London ‘rolls out the red carpet’ for money launderers

Sunday Times

THE head of a hedge fund that was the victim of a £144m fraud in Russia has complained that Britain has “rolled out the red carpet” for money launderers.

Bill Browder, founder and chief executive officer of Hermitage Capital Management, said British authorities had failed to investigate the fraud against his firm despite evidence showing the involvement of UK companies.

In 2007, Hermitage’s offices in Moscow were raided by police who seized corporate records, company seals and tax certificates.

The documents were used by a criminal gang to fraudulently claim a tax refund from the Russian government.

A lawyer who tried to expose the crime, Sergei Magnitsky, was arrested and died in custody in 2009.

Browder and his team have since traced some of the stolen funds around the world. Investigations have begun in Switzerland, Latvia, Lithuania, Estonia, Moldova and Cyprus. In America, a law, the Magnitsky Act, was passed to deny visas to and freeze assets of those implicated in his death.

Yet Browder, whose firm is based in London, says the UK authorities have taken no action despite the involvement of British companies receiving funds or acting as agents for those involved in the crime.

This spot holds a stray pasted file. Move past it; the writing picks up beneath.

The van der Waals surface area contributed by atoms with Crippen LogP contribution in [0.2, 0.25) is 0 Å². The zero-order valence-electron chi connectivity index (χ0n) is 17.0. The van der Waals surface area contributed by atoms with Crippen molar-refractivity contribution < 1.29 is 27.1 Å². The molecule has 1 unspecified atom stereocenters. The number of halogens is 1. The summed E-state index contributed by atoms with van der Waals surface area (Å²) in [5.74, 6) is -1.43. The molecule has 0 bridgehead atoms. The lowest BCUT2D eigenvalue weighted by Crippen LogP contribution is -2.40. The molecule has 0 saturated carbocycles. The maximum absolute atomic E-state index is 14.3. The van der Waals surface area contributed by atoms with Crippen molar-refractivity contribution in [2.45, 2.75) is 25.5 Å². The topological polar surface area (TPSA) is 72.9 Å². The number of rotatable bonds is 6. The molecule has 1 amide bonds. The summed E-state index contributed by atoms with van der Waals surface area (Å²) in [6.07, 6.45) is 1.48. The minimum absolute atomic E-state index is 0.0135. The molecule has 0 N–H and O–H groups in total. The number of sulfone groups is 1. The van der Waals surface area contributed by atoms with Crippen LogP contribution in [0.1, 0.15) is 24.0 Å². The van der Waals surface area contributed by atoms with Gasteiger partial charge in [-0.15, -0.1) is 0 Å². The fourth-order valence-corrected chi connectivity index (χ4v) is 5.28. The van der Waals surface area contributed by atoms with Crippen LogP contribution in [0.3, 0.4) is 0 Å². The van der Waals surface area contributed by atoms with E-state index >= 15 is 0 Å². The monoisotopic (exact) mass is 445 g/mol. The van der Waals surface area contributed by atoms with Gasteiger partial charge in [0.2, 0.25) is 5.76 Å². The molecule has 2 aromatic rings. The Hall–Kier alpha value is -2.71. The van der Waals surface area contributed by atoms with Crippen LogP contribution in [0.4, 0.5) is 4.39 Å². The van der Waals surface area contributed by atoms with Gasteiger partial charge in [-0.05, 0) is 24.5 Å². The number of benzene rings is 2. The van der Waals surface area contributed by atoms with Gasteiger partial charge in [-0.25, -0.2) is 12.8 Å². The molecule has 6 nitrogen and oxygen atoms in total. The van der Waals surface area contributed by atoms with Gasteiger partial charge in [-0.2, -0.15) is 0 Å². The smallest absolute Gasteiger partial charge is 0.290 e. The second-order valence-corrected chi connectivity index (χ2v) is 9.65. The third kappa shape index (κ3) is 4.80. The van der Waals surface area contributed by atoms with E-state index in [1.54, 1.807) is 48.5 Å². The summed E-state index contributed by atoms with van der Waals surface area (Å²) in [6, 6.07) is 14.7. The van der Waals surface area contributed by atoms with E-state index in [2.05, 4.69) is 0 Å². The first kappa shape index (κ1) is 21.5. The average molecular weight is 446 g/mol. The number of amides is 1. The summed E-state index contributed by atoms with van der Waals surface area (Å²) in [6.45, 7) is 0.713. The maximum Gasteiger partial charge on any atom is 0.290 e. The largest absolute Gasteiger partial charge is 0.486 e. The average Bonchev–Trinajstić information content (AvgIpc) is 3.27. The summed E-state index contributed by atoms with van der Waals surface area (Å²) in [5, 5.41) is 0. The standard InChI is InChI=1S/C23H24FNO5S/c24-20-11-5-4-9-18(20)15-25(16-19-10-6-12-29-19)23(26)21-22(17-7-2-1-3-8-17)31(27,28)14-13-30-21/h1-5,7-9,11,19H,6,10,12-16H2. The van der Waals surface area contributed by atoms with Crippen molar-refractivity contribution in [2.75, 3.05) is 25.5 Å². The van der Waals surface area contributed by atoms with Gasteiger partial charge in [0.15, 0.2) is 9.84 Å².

In a letter to HM Revenue & Customs (HMRC) last month, lawyers acting for Hermitage said a company services firm, GSL Law & Consulting, with offices in London, had acted as an agent for some of the companies involved in the fraud. The letter said GSL’s role meant it should not meet HMRC’s “fit and proper” test for companies providing offshore company services.

Alexander Alexeev, managing partner of GSL, said his firm dealt only with the formation of companies and was not involved in their business or other operations.

However, Browder said the UK authorities’ failure to act made a “mockery” of David Cameron’s call at last week’s G8 summit for a crackdown on tax evasion. “The UK has rolled out the red carpet for money launderers, who it appears can come to this country and act with impunity,” he said.

HMRC said it was unable to discuss individual cases “for legal reasons”.

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